Wheatley Couple Downsizes to Six Wheels
Story by Michael Seguin / Photography by Michael Pietrangelo
On Thursday, July 4th, Alley Begin and her husband Marcel set off for unknown shores. Metaphorically, of course. Alley and Marcel are making their maiden voyage in a former military transport bus, which they have tricked out into an impressive mobile home. The bus is equipped with three seats, a couch, two beds, a bathroom, a shower, a washing machine, a refrigerator and a fully-functional kitchen with a wood burning stove. The doors of the converted bus proclaim, in bright pink letters: “HEY THERE.”
Alley, a retired hairdresser, and Marcel, a finish cabinet maker and general contractor, left their breathtaking cottage in Wheatley to live on the road. The bus is part of a growing trend in the housing market: bus-to-home conversions. Already, countless YouTubers have chronicled their transition from a traditional homestead into a more nomadic lifestyle.
The bus represents not only a 12 month time commitment, but the culmination of several years of downsizing.
“Well, we had a project that we did in Port Alma where we put an addition on a small cottage and renovated it,” Marcel explains. “So then we decided to downsize. I wanted to do less work, because I had a full cabinet shop and I was building kitchens. Now I’m doing smaller jobs. I got rid of the shop and we just found this cottage by accident. I did the kitchen and we’ve done major renovations to it. We’ve been here for six years. And now it’s at this point where we’re not going to make any more money off it. So it’s like, you know what? Let somebody else enjoy it. Let’s go see what else is out there for us to do.”
Alley and Marcel were inspired by the other bus-to-home stories they found on social media.
“We followed a couple of YouTube people and their journeys on their bus and they’ve got kids and dogs,” Marcel explains. “There’s a lot in New Zealand and Australia. Some in the States, but not as many as you’d think.”
“Some people are doing this with six kids,” Alley says. “I’m hearing there’s quite a few in Windsor now.”
Alley and Marcel attribute this growing trend to the rising cost of living.
“I think people want to go back to a simpler time,” Alley suggests. “It’s getting to be too much. The cost of gas, the cost of heating. Eating is expensive. We live in one of the biggest growing places in Canada, in the world, and we have to pay twice as much because they’re exporting and importing everything back over. I think people want to simplify. And you know what, we’ve done it all. We’ve lived on the lake for a long time. We’ve had the cars, the boats. Let’s see how little we can live with now.”
Alley and Marcel became aware of a military transport truck that would suit their needs almost two years ago.
“It’s a former military transport bus from Oklahoma,” Marcel explains. “We purchased it off of the internet from a company in Nova Scotia. We had it delivered about a year and a half ago, and I’ve been working on it in-between work here and there. We had to take out all the seats, of course. All the walls and floors have been insulated. Water and electrical have been run. We’ll have an RV furnace to supplement the heat at night if the word burning stove goes out. And, of course, the air conditioners. There’s double air conditioners. So, we can chill the drinks without having to run the fridge.”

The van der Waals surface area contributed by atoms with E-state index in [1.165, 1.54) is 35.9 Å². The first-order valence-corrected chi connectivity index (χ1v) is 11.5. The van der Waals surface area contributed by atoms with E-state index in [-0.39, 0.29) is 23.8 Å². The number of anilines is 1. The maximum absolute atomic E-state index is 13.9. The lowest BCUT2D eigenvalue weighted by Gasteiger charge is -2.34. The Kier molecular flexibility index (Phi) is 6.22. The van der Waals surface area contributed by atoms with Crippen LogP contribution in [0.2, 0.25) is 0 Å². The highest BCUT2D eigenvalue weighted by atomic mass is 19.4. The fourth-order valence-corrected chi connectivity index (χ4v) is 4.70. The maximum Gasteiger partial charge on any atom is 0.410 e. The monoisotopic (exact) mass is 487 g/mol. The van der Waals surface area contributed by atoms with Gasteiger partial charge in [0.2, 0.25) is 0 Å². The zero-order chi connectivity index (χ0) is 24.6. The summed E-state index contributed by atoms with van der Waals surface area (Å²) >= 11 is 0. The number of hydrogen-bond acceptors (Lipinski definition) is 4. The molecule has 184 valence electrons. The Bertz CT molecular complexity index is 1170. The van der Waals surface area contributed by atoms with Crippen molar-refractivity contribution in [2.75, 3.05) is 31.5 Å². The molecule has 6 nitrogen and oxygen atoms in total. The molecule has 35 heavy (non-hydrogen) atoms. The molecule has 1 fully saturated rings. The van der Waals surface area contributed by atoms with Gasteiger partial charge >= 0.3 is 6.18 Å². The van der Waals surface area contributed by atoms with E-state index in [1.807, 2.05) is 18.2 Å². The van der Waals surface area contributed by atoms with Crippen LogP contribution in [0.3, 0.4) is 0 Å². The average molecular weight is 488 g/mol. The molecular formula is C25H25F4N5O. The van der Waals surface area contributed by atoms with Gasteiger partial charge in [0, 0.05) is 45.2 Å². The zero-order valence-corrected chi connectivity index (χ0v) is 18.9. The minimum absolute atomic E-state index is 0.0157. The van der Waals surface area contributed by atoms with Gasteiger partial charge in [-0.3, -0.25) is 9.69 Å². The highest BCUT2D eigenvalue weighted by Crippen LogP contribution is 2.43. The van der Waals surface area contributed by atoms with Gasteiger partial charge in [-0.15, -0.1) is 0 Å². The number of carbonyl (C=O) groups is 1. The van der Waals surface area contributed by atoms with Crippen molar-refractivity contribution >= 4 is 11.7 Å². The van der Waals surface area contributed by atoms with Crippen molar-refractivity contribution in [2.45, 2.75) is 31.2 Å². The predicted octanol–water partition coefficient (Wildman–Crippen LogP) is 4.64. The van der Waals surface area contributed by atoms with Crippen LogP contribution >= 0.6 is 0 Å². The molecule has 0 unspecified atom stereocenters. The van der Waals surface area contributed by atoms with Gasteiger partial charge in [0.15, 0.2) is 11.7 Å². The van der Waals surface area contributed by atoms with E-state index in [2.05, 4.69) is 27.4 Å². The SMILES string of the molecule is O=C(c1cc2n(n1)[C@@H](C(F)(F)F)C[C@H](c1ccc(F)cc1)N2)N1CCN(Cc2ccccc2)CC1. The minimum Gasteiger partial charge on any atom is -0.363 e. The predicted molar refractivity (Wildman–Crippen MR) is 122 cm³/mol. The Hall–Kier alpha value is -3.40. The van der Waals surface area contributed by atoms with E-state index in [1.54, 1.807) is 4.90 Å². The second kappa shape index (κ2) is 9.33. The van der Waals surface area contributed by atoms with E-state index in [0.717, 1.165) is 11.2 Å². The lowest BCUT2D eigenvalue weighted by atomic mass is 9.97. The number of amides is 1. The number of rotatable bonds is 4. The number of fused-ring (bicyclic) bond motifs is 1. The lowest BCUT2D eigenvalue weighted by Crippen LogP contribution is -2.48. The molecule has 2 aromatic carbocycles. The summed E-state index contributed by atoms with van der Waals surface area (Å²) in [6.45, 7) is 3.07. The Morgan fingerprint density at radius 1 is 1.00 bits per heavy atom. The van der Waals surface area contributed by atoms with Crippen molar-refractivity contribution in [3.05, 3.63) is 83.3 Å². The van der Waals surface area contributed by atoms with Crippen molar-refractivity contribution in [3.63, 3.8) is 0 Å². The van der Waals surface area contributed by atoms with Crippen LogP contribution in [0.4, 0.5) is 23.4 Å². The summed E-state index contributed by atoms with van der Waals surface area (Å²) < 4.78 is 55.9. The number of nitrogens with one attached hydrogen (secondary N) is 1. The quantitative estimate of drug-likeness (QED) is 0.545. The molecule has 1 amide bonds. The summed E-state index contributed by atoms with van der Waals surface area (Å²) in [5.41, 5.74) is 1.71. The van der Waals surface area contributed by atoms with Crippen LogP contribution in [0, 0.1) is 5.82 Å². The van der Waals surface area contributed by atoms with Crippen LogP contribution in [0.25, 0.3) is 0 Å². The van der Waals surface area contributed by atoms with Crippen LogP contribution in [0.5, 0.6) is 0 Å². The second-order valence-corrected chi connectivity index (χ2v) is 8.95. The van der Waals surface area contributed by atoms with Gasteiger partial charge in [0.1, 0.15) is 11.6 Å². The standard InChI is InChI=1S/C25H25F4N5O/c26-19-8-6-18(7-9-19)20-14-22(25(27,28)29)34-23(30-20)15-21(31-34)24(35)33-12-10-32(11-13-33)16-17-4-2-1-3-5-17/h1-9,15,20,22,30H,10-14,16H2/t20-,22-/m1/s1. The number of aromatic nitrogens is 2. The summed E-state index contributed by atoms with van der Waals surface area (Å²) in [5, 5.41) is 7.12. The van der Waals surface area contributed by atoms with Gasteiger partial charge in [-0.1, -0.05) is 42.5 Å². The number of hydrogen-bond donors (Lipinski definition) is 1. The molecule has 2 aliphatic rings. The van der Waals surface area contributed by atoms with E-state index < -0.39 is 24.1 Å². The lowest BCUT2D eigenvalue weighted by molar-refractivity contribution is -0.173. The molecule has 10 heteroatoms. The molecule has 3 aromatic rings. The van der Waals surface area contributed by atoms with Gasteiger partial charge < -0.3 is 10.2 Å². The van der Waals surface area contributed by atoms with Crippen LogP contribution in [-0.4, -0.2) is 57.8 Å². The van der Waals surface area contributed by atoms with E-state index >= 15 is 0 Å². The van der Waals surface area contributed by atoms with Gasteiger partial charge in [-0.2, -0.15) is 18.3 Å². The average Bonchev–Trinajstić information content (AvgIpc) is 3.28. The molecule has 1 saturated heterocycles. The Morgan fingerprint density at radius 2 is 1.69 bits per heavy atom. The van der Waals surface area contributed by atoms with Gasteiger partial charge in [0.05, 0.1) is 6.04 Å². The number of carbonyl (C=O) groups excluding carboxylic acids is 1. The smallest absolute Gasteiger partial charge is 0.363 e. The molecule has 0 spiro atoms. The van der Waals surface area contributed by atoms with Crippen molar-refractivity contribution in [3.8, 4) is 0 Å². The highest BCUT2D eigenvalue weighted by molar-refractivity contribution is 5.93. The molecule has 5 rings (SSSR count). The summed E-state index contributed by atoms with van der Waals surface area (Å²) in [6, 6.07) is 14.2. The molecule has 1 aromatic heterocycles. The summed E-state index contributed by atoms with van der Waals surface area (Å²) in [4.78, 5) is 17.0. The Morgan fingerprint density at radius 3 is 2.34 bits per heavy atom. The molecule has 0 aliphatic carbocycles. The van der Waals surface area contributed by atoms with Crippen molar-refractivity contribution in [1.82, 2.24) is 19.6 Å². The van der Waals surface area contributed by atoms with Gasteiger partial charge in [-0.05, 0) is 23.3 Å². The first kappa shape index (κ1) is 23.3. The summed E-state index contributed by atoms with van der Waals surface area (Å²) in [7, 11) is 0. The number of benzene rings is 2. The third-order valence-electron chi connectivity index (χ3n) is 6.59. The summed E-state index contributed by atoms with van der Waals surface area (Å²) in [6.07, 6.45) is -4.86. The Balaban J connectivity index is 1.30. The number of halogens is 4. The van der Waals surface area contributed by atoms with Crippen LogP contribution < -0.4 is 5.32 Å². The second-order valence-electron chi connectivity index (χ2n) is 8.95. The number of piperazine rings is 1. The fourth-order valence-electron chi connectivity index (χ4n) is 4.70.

The renovations have been done entirely by Marcel.
“Basically, I do everything that needs to get done,” Marcel explains. “Everything in here, if I haven’t built it, I’ve rigged to make it work. It’s second nature. Where some people have a hard time working a screwdriver, I don’t have that problem. You could drop me in the wilderness with some dental floss and a pocket knife and I’ll build a shopping mall.”
The hardest part, Marcel explains, was removing the original seats. After that, the biggest challenge was agreeing on the layout.
“We went over that a million times,” Alley says.
“We’ve looked at buses online and how others have set it up,” Marcel states. “How they configured their bedrooms and bathrooms. They had bunkbeds and bigger washrooms. It was a full year from planning to the gut stage. It was slow building. It’s not something that people do every day. I mean, I can build a house in my sleep. When you look at this, the curves, how to cut things to make them fit. You have to find ways to run wires differently and run plumbing differently. And you got to think about the winter time.”
The bus is fully winterized and insulated. However, Alley and Marcel plan to spend their time chasing after the warmer climates.
Somewhat paradoxically, adopting a more nomadic lifestyle has granted Alley and Marcel a greater sense of community.
“Every time I see a friend and they say, ‘How’s the bus coming along?’ And I say, ‘Good. It’s almost done.’ And they say, ‘Where are you going to go?’ And I say, ‘Right in your driveway.’ And it’s amazing to see how many say, ‘Sure, no problem,’ and actually mean it,” Marcel explains. “I ran into an old waitress we were friends with. She said, ‘Where are you guys going to go?’ I threw that joke at her, and she goes, ‘Sure! I’ll make room in the driveway! Come on in!’ You know, it’s things like that that change your whole perspective on life. People are welcoming. This is what we need to feel.”
Marcel stresses that he and Alley’s friends already know that they’re crazy. “I can live in a shoebox and be happy,” Marcel states.
“We want to go and see other things,” Alley says. “Why stay in one spot? If you don’t like it, move. And take everything that you own with you. And no worries.”